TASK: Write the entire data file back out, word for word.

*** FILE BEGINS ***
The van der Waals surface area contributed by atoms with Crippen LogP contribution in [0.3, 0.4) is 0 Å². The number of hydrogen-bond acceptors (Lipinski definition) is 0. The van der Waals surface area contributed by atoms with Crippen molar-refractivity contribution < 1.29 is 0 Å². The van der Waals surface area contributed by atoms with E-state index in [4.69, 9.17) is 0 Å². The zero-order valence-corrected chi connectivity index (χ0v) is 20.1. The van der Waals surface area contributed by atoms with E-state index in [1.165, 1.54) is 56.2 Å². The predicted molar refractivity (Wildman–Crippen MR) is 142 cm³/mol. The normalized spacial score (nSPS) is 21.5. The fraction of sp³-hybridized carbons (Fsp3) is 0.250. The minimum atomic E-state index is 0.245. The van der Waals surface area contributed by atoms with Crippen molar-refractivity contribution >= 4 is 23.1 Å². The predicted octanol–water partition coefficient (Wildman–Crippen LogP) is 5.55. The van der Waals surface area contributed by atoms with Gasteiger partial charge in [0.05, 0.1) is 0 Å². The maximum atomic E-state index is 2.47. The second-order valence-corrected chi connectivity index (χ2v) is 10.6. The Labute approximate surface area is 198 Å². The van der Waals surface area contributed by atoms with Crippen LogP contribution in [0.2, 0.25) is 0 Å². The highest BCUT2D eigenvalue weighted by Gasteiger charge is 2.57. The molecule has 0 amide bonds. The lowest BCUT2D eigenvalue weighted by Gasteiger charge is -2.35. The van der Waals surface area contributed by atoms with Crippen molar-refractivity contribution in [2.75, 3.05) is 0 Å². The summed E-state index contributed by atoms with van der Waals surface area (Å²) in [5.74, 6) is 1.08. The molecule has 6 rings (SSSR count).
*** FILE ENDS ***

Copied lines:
The van der Waals surface area contributed by atoms with Crippen LogP contribution in [0.3, 0.4) is 0 Å². The number of hydrogen-bond acceptors (Lipinski definition) is 0. The van der Waals surface area contributed by atoms with Crippen molar-refractivity contribution < 1.29 is 0 Å². The van der Waals surface area contributed by atoms with E-state index in [4.69, 9.17) is 0 Å². The zero-order valence-corrected chi connectivity index (χ0v) is 20.1. The van der Waals surface area contributed by atoms with E-state index in [1.165, 1.54) is 56.2 Å². The predicted molar refractivity (Wildman–Crippen MR) is 142 cm³/mol. The normalized spacial score (nSPS) is 21.5. The fraction of sp³-hybridized carbons (Fsp3) is 0.250. The minimum atomic E-state index is 0.245. The van der Waals surface area contributed by atoms with Crippen molar-refractivity contribution >= 4 is 23.1 Å². The predicted octanol–water partition coefficient (Wildman–Crippen LogP) is 5.55. The van der Waals surface area contributed by atoms with Gasteiger partial charge in [0.05, 0.1) is 0 Å². The maximum atomic E-state index is 2.47. The second-order valence-corrected chi connectivity index (χ2v) is 10.6. The Labute approximate surface area is 198 Å². The van der Waals surface area contributed by atoms with Crippen LogP contribution in [0.2, 0.25) is 0 Å². The highest BCUT2D eigenvalue weighted by Gasteiger charge is 2.57. The molecule has 0 amide bonds. The lowest BCUT2D eigenvalue weighted by Gasteiger charge is -2.35. The van der Waals surface area contributed by atoms with Crippen molar-refractivity contribution in [2.75, 3.05) is 0 Å². The summed E-state index contributed by atoms with van der Waals surface area (Å²) in [5.74, 6) is 1.08. The molecule has 6 rings (SSSR count).